Personhood Referendum Tuesday in Mississippi

While a number of elections throughout the nation are set to take place on Tuesday, a major focus is on Mississippi, where voters will be deciding on the definition of a “person.” Proposition 26, otherwise known as a personhood amendment, declares that a person is a human at the moment of fertilization. And as the vote approaches, Les Riley, the director of Personhood Mississippi who launched the Yes on 26 drive, is encouraging supporters to utilize a major weapon: prayer. He asks believers to request that God would glorify himself and work in a way that is far beyond “what we’ve even got the sense to ask for.We would just ask that God would work in a way that would astonish the whole world and that it would be clear that he was the one working and not us,” Riley says. “This will be the first time in history that a state has recognized the humanity of the unborn and their God-given right to life,” he points out. “It would make abortion illegal within our borders.

Faith is No. 1 Reason for Teens’ Abstinence

A recent study released by the Centers for Disease Control and Prevention shows the most frequent reason teenagers give for abstaining from sex is that the behavior goes against their religion or morals, Baptist Press reports. Among the 57 percent of girls and 58 percent of boys ages 15-19 who said they had never had sex, 41 percent of girls and 31 percent of boys chose “against religion or morals” as their main reason for not being sexually active. The least-chosen option was “don’t want to get a sexually transmitted disease.” Researchers also found that the rate of teenagers having sex has declined slightly from the last report, which was released in 2002; however, the percent of sexually active teen females has decreased dramatically since 1988 — down from 51 percent to 43 percent. Valerie Huber, executive director of the National Abstinence Education Association, said the study showed the abstinence movement and message were “not only resonating, but also making a difference in the lives of youth.”

Thousands Protest at White House over Oil Pipeline

Thousands of activists opposed to a plan to build a 1,700-mile oil pipeline that cuts through the heart of the United States descended on the White House on Sunday to ratchet up the pressure on President Obama to scrap the project. The protest of TransCanada’s Keystone XL pipeline came exactly one year before the 2012 election and was designed to send a message to Obama that failure to act will lead to a drop-off in enthusiasm from the environmentalists who backed him in 2008. Backers of the project say the pipeline will create thousands of jobs and help reduce U.S. dependence on Middle Eastern oil. Opponents of the project say the pipeline is risky for the environment and public health and runs counter to Obama’s call during his run for the White House to work to end the “tyranny of oil.”

  • The ‘tyranny of oil’ actually lies in the hands of OPEC, largely Muslim, oil-producing nations who can use our dependency on their oil against us

Police Arrest Protesters in Atlanta, Honolulu, Riverside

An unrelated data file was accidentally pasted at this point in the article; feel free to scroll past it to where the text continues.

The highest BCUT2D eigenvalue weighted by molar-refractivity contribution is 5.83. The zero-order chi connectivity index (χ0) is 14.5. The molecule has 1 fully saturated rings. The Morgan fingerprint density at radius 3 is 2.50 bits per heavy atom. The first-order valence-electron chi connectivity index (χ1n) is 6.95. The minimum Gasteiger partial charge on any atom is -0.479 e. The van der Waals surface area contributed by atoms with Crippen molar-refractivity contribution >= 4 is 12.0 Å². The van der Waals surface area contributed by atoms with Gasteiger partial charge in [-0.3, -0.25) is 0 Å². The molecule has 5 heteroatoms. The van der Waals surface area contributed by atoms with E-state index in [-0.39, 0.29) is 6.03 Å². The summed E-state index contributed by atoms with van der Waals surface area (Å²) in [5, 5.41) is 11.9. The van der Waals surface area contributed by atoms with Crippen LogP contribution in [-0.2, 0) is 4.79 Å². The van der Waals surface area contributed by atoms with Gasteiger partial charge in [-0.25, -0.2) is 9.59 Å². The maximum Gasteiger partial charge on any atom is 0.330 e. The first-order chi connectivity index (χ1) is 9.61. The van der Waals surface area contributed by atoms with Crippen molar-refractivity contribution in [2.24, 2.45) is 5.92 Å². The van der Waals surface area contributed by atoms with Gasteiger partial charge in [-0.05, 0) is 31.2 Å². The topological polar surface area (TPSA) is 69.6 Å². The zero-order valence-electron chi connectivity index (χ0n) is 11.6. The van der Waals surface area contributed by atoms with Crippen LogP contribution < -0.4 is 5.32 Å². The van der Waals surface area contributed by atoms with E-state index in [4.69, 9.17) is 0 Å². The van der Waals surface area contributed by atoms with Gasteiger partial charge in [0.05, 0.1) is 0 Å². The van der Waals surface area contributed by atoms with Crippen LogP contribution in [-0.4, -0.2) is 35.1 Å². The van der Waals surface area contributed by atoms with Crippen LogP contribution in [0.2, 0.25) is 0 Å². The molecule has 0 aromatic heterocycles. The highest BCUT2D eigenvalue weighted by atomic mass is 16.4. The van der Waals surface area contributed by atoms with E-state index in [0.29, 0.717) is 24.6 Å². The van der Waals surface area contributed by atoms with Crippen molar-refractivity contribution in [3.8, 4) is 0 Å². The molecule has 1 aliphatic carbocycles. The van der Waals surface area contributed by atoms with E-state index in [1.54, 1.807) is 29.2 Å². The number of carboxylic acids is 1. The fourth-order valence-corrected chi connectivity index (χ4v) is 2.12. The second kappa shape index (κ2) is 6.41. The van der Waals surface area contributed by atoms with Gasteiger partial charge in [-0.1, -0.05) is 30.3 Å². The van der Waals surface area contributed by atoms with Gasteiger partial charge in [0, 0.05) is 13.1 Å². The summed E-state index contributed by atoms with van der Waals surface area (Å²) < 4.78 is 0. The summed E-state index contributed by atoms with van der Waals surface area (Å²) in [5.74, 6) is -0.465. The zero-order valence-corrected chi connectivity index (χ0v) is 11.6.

Police arrested 20 people after an Occupy Atlanta protest rally in a city park spilled onto the streets and officers converged on them on motorcycles, riding horseback and in riot gear. Meanwhile, police in Honolulu arrested a dozen protesters after organizers of the Occupy Honolulu movement attempted to establish an encampment at a local park. Protesters were seeking donations Sunday to recoup $1,700 in bail money after eight people were arrested during a sit-in at Thomas Square, one of Honolulu’s oldest community parks, a day earlier. Riverside California police arrested 11 people Sunday after a group of about 40 demonstrators formed a human chain to prevent officers from pulling down tents near City Hall.

Sexual Harassment a School Epidemic

It can be a malicious rumor whispered in the hallway, a lewd photo arriving by cellphone, hands groping where they shouldn’t. Added up, it’s an epidemic – student-on-student sexual harassment that is pervasive in America’s middle and high schools. During the 2010-11 school year, 48 percent of students in Grades 7-12 experienced some form of sexual harassment in person or electronically via texting, e-mail or social media, according to a major national survey released Monday by the American Association of University Women. The harassers often thought they were being funny, but the consequences for their targets can be wrenching, according to the survey. Nearly a third of the victims said the harassment made them feel sick to their stomach, affected their study habits or fueled reluctance to go to school at all.

  • The sexual liberation launched in the 1950s has spawned an era of perversion that now extends its evil tentacles down to our youngest and most vulnerable. The liberal media is most at fault.

Most U.S. Unemployed No Longer Receive Benefits

The jobs crisis has left so many people out of work for so long that most of America’s unemployed are no longer receiving unemployment benefits. Early last year, 75 percent of the unemployed were receiving checks. The figure is now 48 percent — a shift that points to a growing crisis of long-term unemployment. Nearly one-third of America’s 14 million unemployed have had no job for a year or more. Congress is expected to decide by year’s end whether to continue providing emergency unemployment benefits for up to 99 weeks in the hardest-hit states.

Consumer Debt Down, Government Debt Up